West lothian HLF briefing april 13
Upcoming SlideShare
Loading in...5
×
 

Like this? Share it with your network

Share

West lothian HLF briefing april 13

on

  • 395 views

A briefing given by HLF Scotland in a new priority area to outline the funding programmes available and give top tips for applications.19.04.13

A briefing given by HLF Scotland in a new priority area to outline the funding programmes available and give top tips for applications.19.04.13

Statistics

Views

Total Views
395
Views on SlideShare
395
Embed Views
0

Actions

Likes
0
Downloads
0
Comments
0

0 Embeds 0

No embeds

Accessibility

Upload Details

Uploaded via as Microsoft PowerPoint

Usage Rights

© All Rights Reserved

Report content

Flagged as inappropriate Flag as inappropriate
Flag as inappropriate

Select your reason for flagging this presentation as inappropriate.

Cancel
  • Full Name Full Name Comment goes here.
    Are you sure you want to
    Your message goes here
    Processing…
Post Comment
Edit your comment
  • 4 lottery funders BIG, sportscotland, Creative Scotland & HLF. Wholly lottery funded Edinburgh office for Scotland – 17 members of staff & development team of 3, who advise anyone interested in applying to HLF and work with organisations from all over scotland to get in strong applications. Thanks to strong lottery sales and the funding for the olympics going back into the pot the UK budget is at an all-time high, with £400million to distribute this year. grants from £3k - £20million (and counting – largest so far has been to the Riverside museum in Glasgow) for all types of heritage projects 16 programmes – will outline later in presentation, but hopefully means there will be one for the project you have in mind!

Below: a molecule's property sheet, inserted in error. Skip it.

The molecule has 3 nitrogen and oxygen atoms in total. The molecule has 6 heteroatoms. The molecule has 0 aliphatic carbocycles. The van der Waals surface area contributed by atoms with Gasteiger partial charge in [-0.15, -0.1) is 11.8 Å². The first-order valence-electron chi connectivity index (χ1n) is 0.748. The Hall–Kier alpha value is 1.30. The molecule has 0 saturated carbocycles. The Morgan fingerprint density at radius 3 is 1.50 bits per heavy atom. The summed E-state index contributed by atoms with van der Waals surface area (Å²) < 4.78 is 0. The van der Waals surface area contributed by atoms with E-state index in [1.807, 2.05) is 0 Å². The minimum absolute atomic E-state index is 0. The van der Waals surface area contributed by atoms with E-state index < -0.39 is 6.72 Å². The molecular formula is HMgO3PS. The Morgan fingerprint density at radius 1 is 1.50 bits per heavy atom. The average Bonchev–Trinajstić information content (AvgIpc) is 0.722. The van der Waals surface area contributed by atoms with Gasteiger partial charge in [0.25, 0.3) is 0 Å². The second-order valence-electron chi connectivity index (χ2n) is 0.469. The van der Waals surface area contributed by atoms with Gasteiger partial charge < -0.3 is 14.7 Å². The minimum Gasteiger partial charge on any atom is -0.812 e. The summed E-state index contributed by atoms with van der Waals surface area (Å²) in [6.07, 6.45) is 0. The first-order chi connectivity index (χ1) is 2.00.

• West Lothian one of our 3 priority areas – others D&G & WD. Also Fife and East Ayrshire. All very different areas WL has been selected as we haven’t has many applications from this area and I’m here to work with you and anyone interested in bringing forward projects to us – there’s so much heritage here – I’m just discovering so much of it – and hopefully lots of opportunities for projects.
  • While we put extra resource into priority areas it’s important to point out that we don’t put any extra money, or ring-fence any funding. All the applications that came forward from Falkirk, and any of our previous priority areas, and WL when we get them in, are assessed in competition with all the others that come forward from scotland – so that we continue to be fair and equal with lottery players money. The benefits though are that you have support from HLF and that we understand the issues and heritage of your local area really well, will work with local organisations to help support group and can give you more advice. Also quite a good time to become a priority area as we’ve just launched our new strategic framework and we’re trying to be more flexible in our approach and make applying for smaller grants simpler.